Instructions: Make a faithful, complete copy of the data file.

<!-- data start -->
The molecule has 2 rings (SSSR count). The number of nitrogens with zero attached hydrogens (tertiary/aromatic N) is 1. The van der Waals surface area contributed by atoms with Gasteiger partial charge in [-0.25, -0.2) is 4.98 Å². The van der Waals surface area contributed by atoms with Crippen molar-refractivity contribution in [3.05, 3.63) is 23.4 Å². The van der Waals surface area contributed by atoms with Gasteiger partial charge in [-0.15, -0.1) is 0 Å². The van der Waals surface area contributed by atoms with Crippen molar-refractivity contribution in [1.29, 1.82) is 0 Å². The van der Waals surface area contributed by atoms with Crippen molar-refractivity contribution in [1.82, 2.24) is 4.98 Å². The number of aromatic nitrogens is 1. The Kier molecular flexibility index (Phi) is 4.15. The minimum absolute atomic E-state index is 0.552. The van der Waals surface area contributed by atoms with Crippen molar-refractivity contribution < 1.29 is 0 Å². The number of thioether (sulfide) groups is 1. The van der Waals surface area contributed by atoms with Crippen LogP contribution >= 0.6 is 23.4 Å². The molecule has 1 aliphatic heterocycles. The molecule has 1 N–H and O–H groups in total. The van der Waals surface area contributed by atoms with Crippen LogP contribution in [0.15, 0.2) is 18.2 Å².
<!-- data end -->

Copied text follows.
The molecule has 2 rings (SSSR count). The number of nitrogens with zero attached hydrogens (tertiary/aromatic N) is 1. The van der Waals surface area contributed by atoms with Gasteiger partial charge in [-0.25, -0.2) is 4.98 Å². The van der Waals surface area contributed by atoms with Crippen molar-refractivity contribution in [3.05, 3.63) is 23.4 Å². The van der Waals surface area contributed by atoms with Gasteiger partial charge in [-0.15, -0.1) is 0 Å². The van der Waals surface area contributed by atoms with Crippen molar-refractivity contribution in [1.29, 1.82) is 0 Å². The van der Waals surface area contributed by atoms with Crippen molar-refractivity contribution in [1.82, 2.24) is 4.98 Å². The number of aromatic nitrogens is 1. The Kier molecular flexibility index (Phi) is 4.15. The minimum absolute atomic E-state index is 0.552. The van der Waals surface area contributed by atoms with Crippen molar-refractivity contribution < 1.29 is 0 Å². The number of thioether (sulfide) groups is 1. The van der Waals surface area contributed by atoms with Crippen LogP contribution >= 0.6 is 23.4 Å². The molecule has 1 aliphatic heterocycles. The molecule has 1 N–H and O–H groups in total. The van der Waals surface area contributed by atoms with Crippen LogP contribution in [0.15, 0.2) is 18.2 Å².